Todays featured listing is 'Bookcoin Shop'! 😎
Buy Gift Cards and Ebooks using Bitcoin and lots of other Crypto including Litecoin, Ripple, Zcash, DigiByte, Dash, BitcoinCash, and many more. 👍
Please go check them out!
submitted by BitcoinPeople to btc [link] [comments]

SegWit: How big are transactions?

I have heard from various people on chat, that SegWit transactions are bigger than standard transactions. Anyone knows by how much?
Standard transactions take about 400 bytes in Bitcoin and consist of 2 tx inputs and 2 tx outputs.
How much an equivalent transaction take for SegWit? (disk use in standard block size and disk use in SegWit block)
submitted by Technologov to btc [link] [comments]

Why Investors Should Keep an Eye on DigiByte (DGB) #bitcoin #altcoins #altcoin Jared Tate https://t.co/uzX9mVo3QG - Crypto Insider Info - Whales's

Posted at: August 17, 2018 at 02:38AM
By:
Why Investors Should Keep an Eye on DigiByte (DGB) #bitcoin #altcoins #altcoin Jared Tate https://t.co/uzX9mVo3QG
Automate your Trading via Crypto Bot : https://ift.tt/2EU8PEX
Join Telegram Channel for FREE Crypto Bot: Crypto Signal
submitted by cryptotradingbot to cryptobots [link] [comments]

Is it still possible to claim free byteball?

I looked at the website and it says:
After installing, chat with the Transition Bot to participate in the next distribution round Buy or sell bytes by chatting with a trading bot P2P exchange bytes vs bitcoins, get your merkle proof by chatting with BTC Oracle View public transactions on the DAG explorer
Is this what I have to do?
Do I need to show proof of owning bitcoin? I have BTC on a trezor. Do I just give the 'receive' address?
submitted by advanceb to ByteBall [link] [comments]

Exchange blackbytes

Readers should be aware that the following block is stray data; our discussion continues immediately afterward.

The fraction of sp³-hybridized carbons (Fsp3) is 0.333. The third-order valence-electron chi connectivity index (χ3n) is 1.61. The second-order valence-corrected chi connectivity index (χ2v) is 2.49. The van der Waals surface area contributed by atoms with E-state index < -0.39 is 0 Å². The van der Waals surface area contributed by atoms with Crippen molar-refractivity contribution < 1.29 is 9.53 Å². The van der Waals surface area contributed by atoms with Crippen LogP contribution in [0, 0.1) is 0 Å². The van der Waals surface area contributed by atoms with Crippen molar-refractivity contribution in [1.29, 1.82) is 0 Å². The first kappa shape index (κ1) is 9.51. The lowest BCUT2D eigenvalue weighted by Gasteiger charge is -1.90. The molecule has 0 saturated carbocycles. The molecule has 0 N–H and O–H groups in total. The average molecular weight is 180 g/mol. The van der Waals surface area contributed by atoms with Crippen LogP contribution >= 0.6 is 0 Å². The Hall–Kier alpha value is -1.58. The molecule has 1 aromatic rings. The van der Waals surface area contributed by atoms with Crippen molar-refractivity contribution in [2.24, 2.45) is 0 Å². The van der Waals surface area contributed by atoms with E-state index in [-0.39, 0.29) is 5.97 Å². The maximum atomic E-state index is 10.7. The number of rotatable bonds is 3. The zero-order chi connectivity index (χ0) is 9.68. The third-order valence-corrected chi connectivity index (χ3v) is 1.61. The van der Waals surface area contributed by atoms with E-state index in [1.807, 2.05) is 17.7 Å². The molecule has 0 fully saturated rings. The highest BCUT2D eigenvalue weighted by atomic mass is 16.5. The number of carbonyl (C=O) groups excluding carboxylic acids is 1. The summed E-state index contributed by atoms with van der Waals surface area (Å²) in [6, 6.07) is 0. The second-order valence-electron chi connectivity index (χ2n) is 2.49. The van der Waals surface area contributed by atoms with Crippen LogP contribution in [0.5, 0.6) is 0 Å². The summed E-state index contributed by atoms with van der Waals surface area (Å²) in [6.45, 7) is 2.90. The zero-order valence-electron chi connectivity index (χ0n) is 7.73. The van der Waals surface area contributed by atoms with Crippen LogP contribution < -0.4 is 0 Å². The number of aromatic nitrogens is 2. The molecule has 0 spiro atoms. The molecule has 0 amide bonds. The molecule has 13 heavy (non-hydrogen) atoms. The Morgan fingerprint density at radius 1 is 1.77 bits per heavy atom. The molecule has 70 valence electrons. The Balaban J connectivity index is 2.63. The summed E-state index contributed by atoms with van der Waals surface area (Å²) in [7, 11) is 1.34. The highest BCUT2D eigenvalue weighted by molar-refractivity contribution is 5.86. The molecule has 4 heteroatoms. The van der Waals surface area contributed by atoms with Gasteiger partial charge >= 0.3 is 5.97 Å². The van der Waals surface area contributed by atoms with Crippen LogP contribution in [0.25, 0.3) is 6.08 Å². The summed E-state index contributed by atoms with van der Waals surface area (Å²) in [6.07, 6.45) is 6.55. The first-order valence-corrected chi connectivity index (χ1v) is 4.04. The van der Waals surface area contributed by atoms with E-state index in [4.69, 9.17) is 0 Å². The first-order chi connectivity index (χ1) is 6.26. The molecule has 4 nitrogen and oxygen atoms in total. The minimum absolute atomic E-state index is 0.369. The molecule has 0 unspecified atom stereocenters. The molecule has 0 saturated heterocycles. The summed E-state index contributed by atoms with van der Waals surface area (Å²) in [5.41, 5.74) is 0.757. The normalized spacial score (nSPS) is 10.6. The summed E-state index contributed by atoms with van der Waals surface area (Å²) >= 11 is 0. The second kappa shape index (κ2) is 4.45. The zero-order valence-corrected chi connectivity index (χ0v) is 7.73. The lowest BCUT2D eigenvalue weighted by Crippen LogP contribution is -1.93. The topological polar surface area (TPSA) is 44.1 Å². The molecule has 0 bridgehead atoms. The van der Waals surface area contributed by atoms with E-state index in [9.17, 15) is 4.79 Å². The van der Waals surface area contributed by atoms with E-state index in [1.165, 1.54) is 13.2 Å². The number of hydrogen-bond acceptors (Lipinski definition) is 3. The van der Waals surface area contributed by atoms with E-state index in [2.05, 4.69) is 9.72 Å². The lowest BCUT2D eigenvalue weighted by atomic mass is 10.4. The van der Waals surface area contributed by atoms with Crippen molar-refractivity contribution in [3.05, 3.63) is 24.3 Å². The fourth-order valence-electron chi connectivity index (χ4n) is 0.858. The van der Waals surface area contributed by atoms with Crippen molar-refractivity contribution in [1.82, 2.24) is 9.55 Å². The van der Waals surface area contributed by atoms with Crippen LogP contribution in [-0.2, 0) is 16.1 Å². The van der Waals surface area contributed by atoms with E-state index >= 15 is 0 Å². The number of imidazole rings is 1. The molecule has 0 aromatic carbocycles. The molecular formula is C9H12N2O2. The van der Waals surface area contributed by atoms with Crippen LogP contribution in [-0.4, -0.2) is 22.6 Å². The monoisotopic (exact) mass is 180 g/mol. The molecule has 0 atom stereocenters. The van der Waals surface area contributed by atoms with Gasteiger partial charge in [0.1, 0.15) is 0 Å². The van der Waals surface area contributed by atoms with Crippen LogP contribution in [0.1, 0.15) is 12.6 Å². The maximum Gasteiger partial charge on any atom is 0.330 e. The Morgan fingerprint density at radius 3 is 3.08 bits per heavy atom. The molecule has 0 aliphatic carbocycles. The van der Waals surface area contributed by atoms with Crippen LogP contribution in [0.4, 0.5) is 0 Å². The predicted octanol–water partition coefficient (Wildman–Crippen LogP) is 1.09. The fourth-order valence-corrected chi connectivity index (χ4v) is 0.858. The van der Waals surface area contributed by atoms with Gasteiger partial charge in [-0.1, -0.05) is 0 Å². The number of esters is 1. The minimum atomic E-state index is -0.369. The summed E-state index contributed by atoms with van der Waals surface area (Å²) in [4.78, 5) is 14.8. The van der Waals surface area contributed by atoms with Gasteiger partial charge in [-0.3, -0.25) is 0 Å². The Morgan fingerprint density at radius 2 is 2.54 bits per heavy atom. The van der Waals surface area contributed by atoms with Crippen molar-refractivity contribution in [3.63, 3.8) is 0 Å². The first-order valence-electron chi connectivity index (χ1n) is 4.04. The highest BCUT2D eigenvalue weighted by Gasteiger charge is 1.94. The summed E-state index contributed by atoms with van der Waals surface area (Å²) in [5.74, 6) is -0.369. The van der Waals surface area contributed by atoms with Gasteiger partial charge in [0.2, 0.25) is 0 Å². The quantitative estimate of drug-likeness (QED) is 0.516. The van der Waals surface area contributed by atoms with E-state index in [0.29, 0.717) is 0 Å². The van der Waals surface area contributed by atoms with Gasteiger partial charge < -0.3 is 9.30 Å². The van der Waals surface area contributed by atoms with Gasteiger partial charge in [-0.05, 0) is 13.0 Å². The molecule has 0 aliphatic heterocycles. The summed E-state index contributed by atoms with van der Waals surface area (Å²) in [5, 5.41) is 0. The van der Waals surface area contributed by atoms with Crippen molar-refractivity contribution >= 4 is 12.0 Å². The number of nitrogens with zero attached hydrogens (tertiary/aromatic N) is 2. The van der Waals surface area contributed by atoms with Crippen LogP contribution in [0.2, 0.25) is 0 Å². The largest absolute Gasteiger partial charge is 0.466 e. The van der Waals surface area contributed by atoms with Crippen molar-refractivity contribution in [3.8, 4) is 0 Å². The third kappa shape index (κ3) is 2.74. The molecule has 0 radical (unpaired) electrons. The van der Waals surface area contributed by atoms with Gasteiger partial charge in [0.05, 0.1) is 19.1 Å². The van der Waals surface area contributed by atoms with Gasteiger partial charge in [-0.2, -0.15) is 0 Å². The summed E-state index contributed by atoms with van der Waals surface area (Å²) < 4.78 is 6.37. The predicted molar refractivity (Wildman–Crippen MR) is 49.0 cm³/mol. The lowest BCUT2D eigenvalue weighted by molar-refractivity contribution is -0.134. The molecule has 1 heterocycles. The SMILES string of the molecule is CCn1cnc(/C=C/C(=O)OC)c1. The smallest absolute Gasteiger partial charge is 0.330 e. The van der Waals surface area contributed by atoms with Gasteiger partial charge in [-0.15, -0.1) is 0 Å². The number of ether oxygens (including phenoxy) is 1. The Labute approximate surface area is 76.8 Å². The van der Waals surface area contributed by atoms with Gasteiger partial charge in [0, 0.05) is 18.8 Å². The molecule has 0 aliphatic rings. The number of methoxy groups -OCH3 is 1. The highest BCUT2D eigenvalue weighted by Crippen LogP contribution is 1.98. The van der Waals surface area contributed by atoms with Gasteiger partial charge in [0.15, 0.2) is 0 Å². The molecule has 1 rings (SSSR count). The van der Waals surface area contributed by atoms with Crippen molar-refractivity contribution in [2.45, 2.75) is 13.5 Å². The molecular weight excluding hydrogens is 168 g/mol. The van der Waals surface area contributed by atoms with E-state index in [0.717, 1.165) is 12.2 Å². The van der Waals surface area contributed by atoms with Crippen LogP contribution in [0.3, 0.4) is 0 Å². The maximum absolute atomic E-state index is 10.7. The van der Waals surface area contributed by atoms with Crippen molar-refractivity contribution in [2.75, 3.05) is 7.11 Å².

Hello guys! I am pretty new to this byteball tech. Is there a guide somewhere? I want to exchange some bytes and black bytes for bitcoin. There is an exchange bot in the app but you cant trade black bytes on normal exchanges as that will ruin their privacy AFAIK. How can I do this then? Thanks! By the way I really like the idea behind the project and wish you all the best!
submitted by Kalin101 to ByteBall [link] [comments]

BitCoin Trading Scalping PT 1 - YouTube Bitcoin (Part 1) 8 Bits and a Byte - YouTube BITCOIN WILL DO THIS THE FIRST TIME SINCE WE HIT $20'000 Building an 8-bit register - 8-bit register - Part 4 - YouTube

Block headers are serialized in the 80-byte format described below and then hashed as part of Bitcoin’s proof-of-work algorithm, making the serialized header format part of the consensus rules. Bytes. Name. Data Type. Description. 4. version. int32_t. The block version number indicates which set of block validation rules to follow. See the list of block versions below. 32. previous block ... Digital money that’s instant, private, and free from bank fees. Download our official wallet app and start using Bitcoin today. Read news, start mining, and buy BTC or BCH. Each leading zero byte shall be represented by its own character '1' in the final result. Concatenate the 1's from step 5 with the results of step 4. This is the Base58Check result. A more detailed example is provided on the page describing the technical background of the bitcoin address. Encoding a Bitcoin address Wenn jedoch ein Byte Teil des SegWit-Bitcoin-Zeugenbereichs ist, erhält es einen Rabatt und zählt nur als 1 Byte Blockgewicht. Angenommen, Sie haben zuvor eine BTC an die Bitadresse A von SegWit Bitcoin und eine BTC an die Adresse B erhalten. Betrachten Sie nun eine Transaktion, bei der beide Beträge an eine Adresse C gesendet werden. Die Daten, die nichts mit den Transaktionseingaben zu ... 1 Bitcoin hat acht Nachkommastellen. Das allein macht die Umrechnung von BTC-Beträgen in Euro nicht besonders leicht. Hinzu kommt, dass Bitcoin bei einem aktuellen Preis von rund Array Euro so hoch ist, dass kleinere Beträge wie zum Beispiel 20 € nur sehr schwer in BTC umgerechnet werden können. Genau wie beim Euro oder Cent gibt es auch bei Bitcoin für die kleineren Einheiten ...

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BitCoin Trading Scalping PT 1 - YouTube

Bienvenido! Si te gusto el video dale Like y Suscribite! Welcome! If you like please like and subscribe! ganar dinero desafio ganar dinero ganar dinero por i... In this video, we'll build the first of three 8-bit registers used in the 8-bit computer! Support me on Patreon: https://www.patreon.com/beneater You can get... BITCOIN!!! Today is a day for the history books for Bitcoin!!! Bitcoin will do THIS for the FIRST TIME since we hit $20k for the BTC price! We will do techni... This video is part of the Udacity course "Networking for Web Developers". Watch the full course at https://www.udacity.com/course/ud256 8-bit is a term that gets thrown around a lot, by a lot of different games. What does this term actually mean, and how many games deserve to use it? Mark (@b...